The protagonist Jay (Maika Monroe) ‘contracts’ a follower after having (first time?) sex with her boyfriend. He explains, after he’s drugged her and tied her, in her underwear, to a chair in a deserted multi-storey car park, that he’s not going to hurt but had to do it to pass on the curse from himself. Jay, too, will have to have sex with someone to avoid being killed by the followers. Very Ringu (Japan, 1999), and very effective dramatically.

Although it may seem to follow the reactionary trope of punishing young women who have sex, it also draws on the satirical Cherry Falls (US, 2000) in which only virgins were killed (that film floundered into reactionary politics by blaming the mother). The only way to survive is to have sex which is true from the perspective of the species.

Mitchell portrays teenage angst (here definitely justified!) beautifully and adults are barely evident, dramatising the solipsism of youngsters who are at a loss at what to do. The thrills and shocks are well paced and we do get to care for the characters which makes the suspense work. Unlike in many teen horrors old gits like me do not care whether they youngsters are eviscerated because their characters are undeveloped.

One of the most unsettling aspects of the film is the ‘confused’ production design; it mashes different eras, superbly explained here.

The Big Short (US, 2015)

You couldn’t make it up

Michael Lewis’ book The Big Short brilliantly explained how the financial system went tits up because of bankers’ fraudulent behaviour. I was sceptical as to whether a film could do the same especially when it needs to get a return on its $28m budget. It managed a $70m return at the North American box office and that’s an indicator that they’d made an entertaining movie; it’s also pleasing to report that it’s fully in keeping with Lewis’ book and makes no bones about the failure of capitalism.

So great credit to Brad Pitt’s Plan B company for producing it and the talent, Christian Bale, Steve Carell and Ryan Gosling – as well as Pitt – who appeared in it and made the film marketable. Unlike Scorsese’s The Wolf of Wall Street (2013, which was more interested in physical rather than financial debauchery, The Big Short focuses on the financial machinations of the few who realised that the system would crash because the mortgages it was built on were shit. McKay throws as many techniques he can think of to make it interesting (too fast to see editing, direct speech to camera) to keep our attention through the financial details and he, most of the time, succeeds. It’s also funny because in reality the behaviour of bankers was farcical except of course the outcome was tragic for the many ordinary folk who lost their jobs and homes.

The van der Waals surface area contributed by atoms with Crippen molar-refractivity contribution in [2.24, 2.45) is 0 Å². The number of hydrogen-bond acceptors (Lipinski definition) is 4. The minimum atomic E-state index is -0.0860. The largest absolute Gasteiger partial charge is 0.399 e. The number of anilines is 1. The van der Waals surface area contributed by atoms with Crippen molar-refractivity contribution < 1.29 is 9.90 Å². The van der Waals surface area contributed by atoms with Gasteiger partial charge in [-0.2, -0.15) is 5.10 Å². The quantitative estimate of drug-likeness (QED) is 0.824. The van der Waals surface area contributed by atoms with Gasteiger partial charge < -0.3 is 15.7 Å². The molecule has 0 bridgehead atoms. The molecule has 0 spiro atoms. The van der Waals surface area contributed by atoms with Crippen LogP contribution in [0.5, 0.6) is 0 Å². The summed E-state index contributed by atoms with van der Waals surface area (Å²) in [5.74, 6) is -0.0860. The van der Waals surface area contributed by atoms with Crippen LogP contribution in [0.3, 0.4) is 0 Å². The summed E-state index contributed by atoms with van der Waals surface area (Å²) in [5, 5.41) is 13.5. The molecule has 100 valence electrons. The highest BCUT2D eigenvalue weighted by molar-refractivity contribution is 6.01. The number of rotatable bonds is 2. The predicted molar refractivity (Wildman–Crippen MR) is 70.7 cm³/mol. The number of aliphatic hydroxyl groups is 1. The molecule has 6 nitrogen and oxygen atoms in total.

The ending is particularly good: it offers a ‘happy ever after’ where everyone learned their lessons and the miscreants went to jail; this, of course, is appended with an ‘as if’. The real ending is that the poor and migrants are being blamed for the ‘master of the universe’s’ faults and we are highly likely about to suffer another crash, except this time there’s no ammunition in central banks’ armoury (interest rates can’t get any lower). And what will the taxpayer think about bailing out the banks again? Head for the hills bankers!

mother! (US, 2017)

Anything for Him

Blimey!

Maybe I should leave my response to mother! at that.

There’s a lot of merit in being bludgeoned by a film; you know you’re alive. And I’ve no problem with a film that, at its ending, makes you think: “WTF?”. At least I’m thinking.

I like to think I’m pretty cine literate, and fairly literate generally, though religion isn’t my thing so I tend to miss those references. The LA Times insists the film is a religious allegory and it’s an intriguing argument. When I checked out imdb I saw all the characters are archetypes, (Mother, Man, Woman, Cupbearer, Damsel etc.) except for Javier Bardem’s poet (Him); in the film itself the characters are nameless but I can see how the archetypes suggest a religious reading. The title, however, doesn’t capitalise the ‘m’ of mother so that’s confusing.

There are spoilers ahead but it’s possible, such is the brilliance of the film, that spoilers are irrelevant. The film is a visceral experience both visually and through the Dolby 7.1 soundtrack. I’d assumed the latter was new, as I hadn’t noticed their credit before, but the system has been used since 2010 and is ubiquitous in mainstream cinema. I mention it because I think there are more sound close ups in this movie than I’ve ever heard. It’s centred on Mother (Jennifer Lawrence) who’s clearly mentally unstable, like a Poe hero whose senses are hyper thus motivating the intensely detailed soundscape